A New Jersey Tax Court judge has sided with a couple who won $46 million in the state lottery in 2000 and elected to have their winnings distributed in annual installments as a multiyear annuity payment, holding that the state did not have the right to retroactively tax their winnings after passing a new statute.
Plaintiffs Melvin Milligan and Kim Lawton-Milligan, who won the Big Game Lottery jackpot drawing in 2000, opted for 26 annual payouts of $1.77 million. They argued that the 2009 state law making prizes over $10,000 taxable for the first time should not be enforced against their payments in 2009 and subsequent years.
Long-time readers of USA Mega may remember the Milligans. It was a mystery ticket not claimed for a full year after the drawing, and suddenly the ticket showed up in a envelope in the regular mail at New Jersey Lottery headquarters — after the expiration date, but postmarked before it expired. Mr. Milligan had forgotten the ticket in a junk drawer, and when he found the ticket in the nick of time and realized it was a big winner, he mailed it like he would a bill payment, by casually dropping it in a mailbox.
The original story is documented at USA Mega on its June 2001 news page. The news story links for the CNN and New Your Times articles still work.
The court granted the Milligans’ motion for partial summary judgment. “The grant of partial summary judgment in favor of plaintiffs on their square corners doctrine is a sufficient basis for reversal of the final determinations of the Director, Division of Taxation denying plaintiffs’ request for a refund of New Jersey gross income tax for tax years 2009, 2010, 2011, 2012, and 2013,” the court stated.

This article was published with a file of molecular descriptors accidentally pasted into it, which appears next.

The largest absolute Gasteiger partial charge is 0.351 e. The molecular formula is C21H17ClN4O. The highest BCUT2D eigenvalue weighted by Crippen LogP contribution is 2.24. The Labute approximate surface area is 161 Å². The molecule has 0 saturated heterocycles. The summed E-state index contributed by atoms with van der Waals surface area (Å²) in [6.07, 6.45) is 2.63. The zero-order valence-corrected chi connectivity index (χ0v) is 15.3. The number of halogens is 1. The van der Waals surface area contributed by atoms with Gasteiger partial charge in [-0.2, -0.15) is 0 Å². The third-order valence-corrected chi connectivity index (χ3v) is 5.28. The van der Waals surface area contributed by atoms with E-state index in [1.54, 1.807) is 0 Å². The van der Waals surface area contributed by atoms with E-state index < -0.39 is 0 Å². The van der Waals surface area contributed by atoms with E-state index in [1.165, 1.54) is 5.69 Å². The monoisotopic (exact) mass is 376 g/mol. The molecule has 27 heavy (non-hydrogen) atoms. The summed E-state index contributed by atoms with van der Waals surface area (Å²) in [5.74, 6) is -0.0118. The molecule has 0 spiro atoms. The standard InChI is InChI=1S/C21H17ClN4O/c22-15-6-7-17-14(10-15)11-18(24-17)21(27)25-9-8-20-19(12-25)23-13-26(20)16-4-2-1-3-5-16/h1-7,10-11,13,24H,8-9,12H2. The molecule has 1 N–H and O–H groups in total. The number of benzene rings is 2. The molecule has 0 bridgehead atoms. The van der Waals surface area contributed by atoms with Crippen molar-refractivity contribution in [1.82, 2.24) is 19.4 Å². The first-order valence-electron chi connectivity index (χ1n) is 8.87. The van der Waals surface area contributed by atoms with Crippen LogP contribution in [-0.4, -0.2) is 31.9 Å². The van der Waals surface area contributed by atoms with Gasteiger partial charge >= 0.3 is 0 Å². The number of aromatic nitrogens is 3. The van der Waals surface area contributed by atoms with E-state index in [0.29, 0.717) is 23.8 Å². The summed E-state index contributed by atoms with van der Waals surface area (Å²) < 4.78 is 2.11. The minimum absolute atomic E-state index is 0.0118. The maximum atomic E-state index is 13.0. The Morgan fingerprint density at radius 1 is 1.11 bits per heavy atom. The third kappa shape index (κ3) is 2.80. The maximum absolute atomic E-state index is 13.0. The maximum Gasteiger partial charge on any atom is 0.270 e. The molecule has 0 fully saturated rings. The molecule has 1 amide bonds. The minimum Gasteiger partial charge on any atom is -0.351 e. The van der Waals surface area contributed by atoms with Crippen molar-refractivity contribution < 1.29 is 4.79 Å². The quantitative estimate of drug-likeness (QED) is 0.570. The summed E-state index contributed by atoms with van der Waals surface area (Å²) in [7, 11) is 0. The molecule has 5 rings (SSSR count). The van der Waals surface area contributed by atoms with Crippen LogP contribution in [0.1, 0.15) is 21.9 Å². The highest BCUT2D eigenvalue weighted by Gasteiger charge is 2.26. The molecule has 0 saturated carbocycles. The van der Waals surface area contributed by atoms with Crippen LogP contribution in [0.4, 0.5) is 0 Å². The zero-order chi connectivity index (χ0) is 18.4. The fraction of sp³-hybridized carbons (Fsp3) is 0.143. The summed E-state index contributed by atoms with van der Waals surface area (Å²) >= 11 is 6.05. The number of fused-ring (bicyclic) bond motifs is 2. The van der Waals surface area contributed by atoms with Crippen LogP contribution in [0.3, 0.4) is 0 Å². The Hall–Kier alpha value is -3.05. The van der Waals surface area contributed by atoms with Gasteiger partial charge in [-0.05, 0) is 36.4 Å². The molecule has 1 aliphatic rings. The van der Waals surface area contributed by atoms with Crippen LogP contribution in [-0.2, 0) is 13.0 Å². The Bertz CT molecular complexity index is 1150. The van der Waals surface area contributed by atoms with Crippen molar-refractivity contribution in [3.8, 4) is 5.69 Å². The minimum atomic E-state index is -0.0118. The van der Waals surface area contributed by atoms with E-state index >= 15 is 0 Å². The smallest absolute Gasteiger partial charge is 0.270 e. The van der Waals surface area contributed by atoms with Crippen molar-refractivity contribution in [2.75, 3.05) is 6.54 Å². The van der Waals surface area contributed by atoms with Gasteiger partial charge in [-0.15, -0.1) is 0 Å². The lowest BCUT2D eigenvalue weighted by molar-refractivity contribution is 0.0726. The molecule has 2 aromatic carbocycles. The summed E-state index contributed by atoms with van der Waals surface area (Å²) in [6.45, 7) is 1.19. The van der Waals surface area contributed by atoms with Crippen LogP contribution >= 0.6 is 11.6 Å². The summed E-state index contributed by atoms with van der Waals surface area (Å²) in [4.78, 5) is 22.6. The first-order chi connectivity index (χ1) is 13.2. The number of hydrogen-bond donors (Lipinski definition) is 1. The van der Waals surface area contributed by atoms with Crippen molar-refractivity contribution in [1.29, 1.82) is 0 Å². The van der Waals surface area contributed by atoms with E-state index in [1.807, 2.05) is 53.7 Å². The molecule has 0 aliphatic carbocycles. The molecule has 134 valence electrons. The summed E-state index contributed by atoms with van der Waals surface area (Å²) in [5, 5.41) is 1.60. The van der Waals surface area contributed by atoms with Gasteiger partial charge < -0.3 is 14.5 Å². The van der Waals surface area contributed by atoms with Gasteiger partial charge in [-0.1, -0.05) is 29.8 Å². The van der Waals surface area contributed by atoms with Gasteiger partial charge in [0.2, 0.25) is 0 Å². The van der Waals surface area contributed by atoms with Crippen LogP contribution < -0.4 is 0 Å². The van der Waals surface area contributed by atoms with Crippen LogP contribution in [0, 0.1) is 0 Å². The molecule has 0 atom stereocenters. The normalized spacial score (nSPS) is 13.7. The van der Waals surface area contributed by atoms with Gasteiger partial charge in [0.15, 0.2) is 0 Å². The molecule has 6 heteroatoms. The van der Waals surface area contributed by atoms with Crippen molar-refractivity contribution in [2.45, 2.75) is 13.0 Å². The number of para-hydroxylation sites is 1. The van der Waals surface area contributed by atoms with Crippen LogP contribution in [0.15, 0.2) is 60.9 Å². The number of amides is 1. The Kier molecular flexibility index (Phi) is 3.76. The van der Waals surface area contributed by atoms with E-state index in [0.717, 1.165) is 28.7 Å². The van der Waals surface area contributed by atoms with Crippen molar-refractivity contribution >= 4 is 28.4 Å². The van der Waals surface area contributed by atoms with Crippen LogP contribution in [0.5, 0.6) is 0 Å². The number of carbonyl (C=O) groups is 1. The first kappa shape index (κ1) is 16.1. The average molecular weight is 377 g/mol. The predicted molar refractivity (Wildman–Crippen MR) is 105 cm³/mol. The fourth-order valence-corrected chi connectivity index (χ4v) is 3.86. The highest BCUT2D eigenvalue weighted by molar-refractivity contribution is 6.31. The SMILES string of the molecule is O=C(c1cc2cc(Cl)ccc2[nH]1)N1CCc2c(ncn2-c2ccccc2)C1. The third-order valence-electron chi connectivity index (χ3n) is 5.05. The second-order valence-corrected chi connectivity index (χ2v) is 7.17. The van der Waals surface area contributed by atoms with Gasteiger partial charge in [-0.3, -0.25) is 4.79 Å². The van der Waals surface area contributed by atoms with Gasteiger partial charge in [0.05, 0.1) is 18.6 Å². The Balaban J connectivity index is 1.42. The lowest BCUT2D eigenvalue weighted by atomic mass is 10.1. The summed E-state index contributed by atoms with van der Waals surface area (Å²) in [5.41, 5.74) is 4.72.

The decision affirms a decision from a year ago denying a motion by the State Lottery to dismiss the complaint against it. If the motion had succeeded, the Division of Taxation would have brought a similar motion, according to Steven Klein, a member at Cole Schotz P.C., who represented the Milligans.
“The judge effectively ruled that under our factual circumstances, and companion cases with slightly different facts, taxpayers should not have to pay tax in spite of the 2009 legislation,” said Klein.
“The chief reason is that the state was advertising the fact that lottery winnings were tax free,” he added. “It was basically saying ‘Play in New Jersey because we in New Jersey don’t impose income tax.’ That solicitation became part of the agreement between the state lottery and the players.”
The judge also looked at two different fact patterns, Klein noted. “In one case, the taxpayer won at the end of 2008 but didn’t turn the winning ticket in until 2009. New Jersey said that because the winner received the winnings in 2009 it was taxable. In this case it was a lump sum, but since the law wasn’t enacted until June 2009, it didn’t apply.”
“In a third case, the players were a group all from the same company,” Klein said. “They all chipped in and won in early 2009, when there was no law on the books. Since they played before the law was enacted, it didn’t apply to their winnings.”
“We have over 20 other lottery winners that we are representing whose cases have been on hold while we proceeded with these cases,” said Klein. “And there may be others who haven’t retained us yet. The ruling will apply in a host of other cases.”
The judge cited the “square corners” doctrine, according to Klein. “It says that government should turn square corners with its citizens,” he said. “In particular, taxing authorities should turn square corners with taxpayers. The judge felt that to impose this tax under these circumstances would be unfair to these taxpayers.”
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